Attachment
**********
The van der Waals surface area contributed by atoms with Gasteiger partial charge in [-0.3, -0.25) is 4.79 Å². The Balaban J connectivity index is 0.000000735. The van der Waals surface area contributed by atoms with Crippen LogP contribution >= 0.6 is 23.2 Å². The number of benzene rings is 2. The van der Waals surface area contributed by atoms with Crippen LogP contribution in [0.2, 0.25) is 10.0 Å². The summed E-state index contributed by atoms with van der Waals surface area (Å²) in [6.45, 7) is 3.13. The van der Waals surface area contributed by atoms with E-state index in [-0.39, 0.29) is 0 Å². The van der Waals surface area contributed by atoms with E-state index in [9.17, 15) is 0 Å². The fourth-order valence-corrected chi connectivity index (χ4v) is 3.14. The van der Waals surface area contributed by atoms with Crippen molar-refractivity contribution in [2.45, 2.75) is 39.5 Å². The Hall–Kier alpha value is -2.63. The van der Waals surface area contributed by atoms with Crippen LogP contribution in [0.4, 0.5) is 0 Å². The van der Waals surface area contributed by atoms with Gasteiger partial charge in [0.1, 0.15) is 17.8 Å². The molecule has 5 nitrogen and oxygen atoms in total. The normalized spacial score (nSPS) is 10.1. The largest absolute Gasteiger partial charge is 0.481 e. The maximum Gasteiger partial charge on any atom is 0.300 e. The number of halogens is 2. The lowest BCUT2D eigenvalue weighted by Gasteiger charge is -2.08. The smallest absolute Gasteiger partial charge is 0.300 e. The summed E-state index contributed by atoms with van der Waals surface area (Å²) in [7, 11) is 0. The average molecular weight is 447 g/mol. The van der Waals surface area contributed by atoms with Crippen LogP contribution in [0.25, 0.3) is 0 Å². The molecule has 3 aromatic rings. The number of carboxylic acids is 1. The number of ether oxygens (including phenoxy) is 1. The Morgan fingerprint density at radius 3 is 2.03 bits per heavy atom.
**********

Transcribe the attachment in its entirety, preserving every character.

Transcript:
The van der Waals surface area contributed by atoms with Gasteiger partial charge in [-0.3, -0.25) is 4.79 Å². The Balaban J connectivity index is 0.000000735. The van der Waals surface area contributed by atoms with Crippen LogP contribution >= 0.6 is 23.2 Å². The number of benzene rings is 2. The van der Waals surface area contributed by atoms with Crippen LogP contribution in [0.2, 0.25) is 10.0 Å². The summed E-state index contributed by atoms with van der Waals surface area (Å²) in [6.45, 7) is 3.13. The van der Waals surface area contributed by atoms with E-state index in [-0.39, 0.29) is 0 Å². The van der Waals surface area contributed by atoms with E-state index in [9.17, 15) is 0 Å². The fourth-order valence-corrected chi connectivity index (χ4v) is 3.14. The van der Waals surface area contributed by atoms with Crippen molar-refractivity contribution in [2.45, 2.75) is 39.5 Å². The Hall–Kier alpha value is -2.63. The van der Waals surface area contributed by atoms with Crippen LogP contribution in [0.4, 0.5) is 0 Å². The van der Waals surface area contributed by atoms with Gasteiger partial charge in [0.1, 0.15) is 17.8 Å². The molecule has 5 nitrogen and oxygen atoms in total. The normalized spacial score (nSPS) is 10.1. The largest absolute Gasteiger partial charge is 0.481 e. The maximum Gasteiger partial charge on any atom is 0.300 e. The number of halogens is 2. The lowest BCUT2D eigenvalue weighted by Gasteiger charge is -2.08. The smallest absolute Gasteiger partial charge is 0.300 e. The summed E-state index contributed by atoms with van der Waals surface area (Å²) in [7, 11) is 0. The average molecular weight is 447 g/mol. The van der Waals surface area contributed by atoms with Crippen LogP contribution in [0.25, 0.3) is 0 Å². The molecule has 3 aromatic rings. The number of carboxylic acids is 1. The number of ether oxygens (including phenoxy) is 1. The Morgan fingerprint density at radius 3 is 2.03 bits per heavy atom.